Colon Cancer Screening Saves Lives When and How to Get Checked


Why is colon cancer screening important?

Colorectal cancer (cancer of the large intestine) is the second leading cause of cancer deaths in the United States where it will likely cause over 50,000 deaths in 2023. These cancers typically start out as small growths in the colon. If the polyps are identified and removed at this stage, they are harmless. However, if they are not removed they can progress to cancer, which can spread to other parts of the body, be much more difficult to treat and lead to serious illness and death. Although colon cancer can cause symptoms like blood in the stool, weight loss, stomach or abdominal pain, or changes in stool shape or consistency, these symptoms often do not happen until the polyps or cancer have progressed and become more difficult to treat or even life-threatening. To prevent this from happening, it is very important to find these polyps and remove them before they have the chance to turn into cancer and to identify any cancers as early as possible.

When should I start to get screened?

In the past, we have generally suggested that patients start screening for colon cancer at age 50 (or earlier if there are concerning symptoms or other risks like family history). However, in the past several decades, there has been a significant increase in colon cancer in patients under the age of 50. This has several organizations including the American Cancer Society (ACS) and the United States Preventative Task Force (USPSTF) suggest that patients start screening at age 45. However, if you have a family history, or other symptoms be sure to discuss them with your primary care doctor, as you may need testing sooner than age 45.

How can I check for colon cancer?

There are several ways to test for colon cancer. The most common way to be screened is with a colonoscopy. During a colonoscopy, you are given sedation to make you very sleepy and relaxed. Then a long, thin camera called a colonoscope is inserted to the colon and used to look for any polyps or cancers. The camera can also be used to remove polyps. Prior to the colonoscopy, you will be asked to “prep” using laxatives to clean out the colon prior to the procedure. Many patients find that this is the most difficult part of the entire procedure. Because a colonoscopy is a procedure there is a small risk of problems from the medications used for prep or during the procedure or of damaging the colon during the procedure.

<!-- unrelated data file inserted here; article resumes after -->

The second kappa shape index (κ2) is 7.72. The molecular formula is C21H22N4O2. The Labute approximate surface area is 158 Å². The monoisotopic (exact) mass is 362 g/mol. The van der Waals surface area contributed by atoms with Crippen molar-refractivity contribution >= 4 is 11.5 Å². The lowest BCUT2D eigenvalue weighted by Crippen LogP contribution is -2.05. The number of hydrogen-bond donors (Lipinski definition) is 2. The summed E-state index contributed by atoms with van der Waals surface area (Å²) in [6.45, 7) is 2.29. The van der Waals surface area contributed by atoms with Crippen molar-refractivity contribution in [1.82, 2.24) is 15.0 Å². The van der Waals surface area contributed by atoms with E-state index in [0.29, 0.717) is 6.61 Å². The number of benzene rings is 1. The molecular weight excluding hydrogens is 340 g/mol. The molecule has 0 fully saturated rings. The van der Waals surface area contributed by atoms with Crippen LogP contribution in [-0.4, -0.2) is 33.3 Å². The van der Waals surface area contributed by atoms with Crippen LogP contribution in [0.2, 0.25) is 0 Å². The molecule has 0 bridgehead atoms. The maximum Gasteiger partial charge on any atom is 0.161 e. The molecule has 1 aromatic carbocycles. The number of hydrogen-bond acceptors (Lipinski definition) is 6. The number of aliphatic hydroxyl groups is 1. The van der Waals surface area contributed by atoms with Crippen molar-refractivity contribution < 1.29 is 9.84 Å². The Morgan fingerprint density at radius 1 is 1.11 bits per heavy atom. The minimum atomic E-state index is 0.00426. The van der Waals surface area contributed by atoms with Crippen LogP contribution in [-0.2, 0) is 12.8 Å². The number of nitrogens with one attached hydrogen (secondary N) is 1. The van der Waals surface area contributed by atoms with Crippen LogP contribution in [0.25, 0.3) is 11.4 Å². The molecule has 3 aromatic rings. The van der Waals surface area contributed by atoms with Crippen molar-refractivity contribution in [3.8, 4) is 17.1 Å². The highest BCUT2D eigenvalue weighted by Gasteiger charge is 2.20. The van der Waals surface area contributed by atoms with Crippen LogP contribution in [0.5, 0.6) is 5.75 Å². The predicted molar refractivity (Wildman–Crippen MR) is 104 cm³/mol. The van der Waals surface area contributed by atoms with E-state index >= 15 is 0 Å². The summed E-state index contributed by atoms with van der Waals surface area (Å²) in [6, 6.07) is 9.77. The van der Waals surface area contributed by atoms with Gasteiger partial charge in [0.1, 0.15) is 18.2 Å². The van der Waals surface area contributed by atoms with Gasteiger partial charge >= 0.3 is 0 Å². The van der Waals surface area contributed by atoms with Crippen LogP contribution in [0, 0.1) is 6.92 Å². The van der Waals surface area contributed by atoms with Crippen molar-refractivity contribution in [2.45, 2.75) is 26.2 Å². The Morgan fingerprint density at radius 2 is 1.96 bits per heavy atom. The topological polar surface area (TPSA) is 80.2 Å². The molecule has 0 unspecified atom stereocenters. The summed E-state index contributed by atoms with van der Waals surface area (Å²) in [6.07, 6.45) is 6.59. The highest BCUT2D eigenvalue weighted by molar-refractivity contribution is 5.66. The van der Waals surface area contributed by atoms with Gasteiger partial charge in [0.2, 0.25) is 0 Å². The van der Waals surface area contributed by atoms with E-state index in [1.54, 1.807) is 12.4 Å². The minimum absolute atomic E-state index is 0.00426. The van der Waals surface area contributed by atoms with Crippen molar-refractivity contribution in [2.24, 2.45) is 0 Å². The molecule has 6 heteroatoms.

There are also non-invasive tests to look for colon cancer. One test that has become more common lately is the Cologuard test which looks for signs of polyps or cancer in the stool. This test is less invasive than a colonoscopy but does have some drawbacks. It should not be used for patients who have risk factors for colon cancer such as a personal or family history of colon cancer or certain types of polyps. It can also miss a small number of polyps or cancers, and if the test is abnormal, you will still need a colonoscopy to identify the problem.

How often should I be screened and when should I stop screening for colon cancer?

If your colonoscopy is normal, and you do not have any other risk factors for colon cancer, you should have repeat screening in 10 years. If you have a normal Cologuard test you should be tested again in 3 years.

Currently, most groups suggest stopping colon cancer screening at age 75. However, additional tests may be suggested if a patient has a family history of colon cancer, or if previous tests were abnormal.

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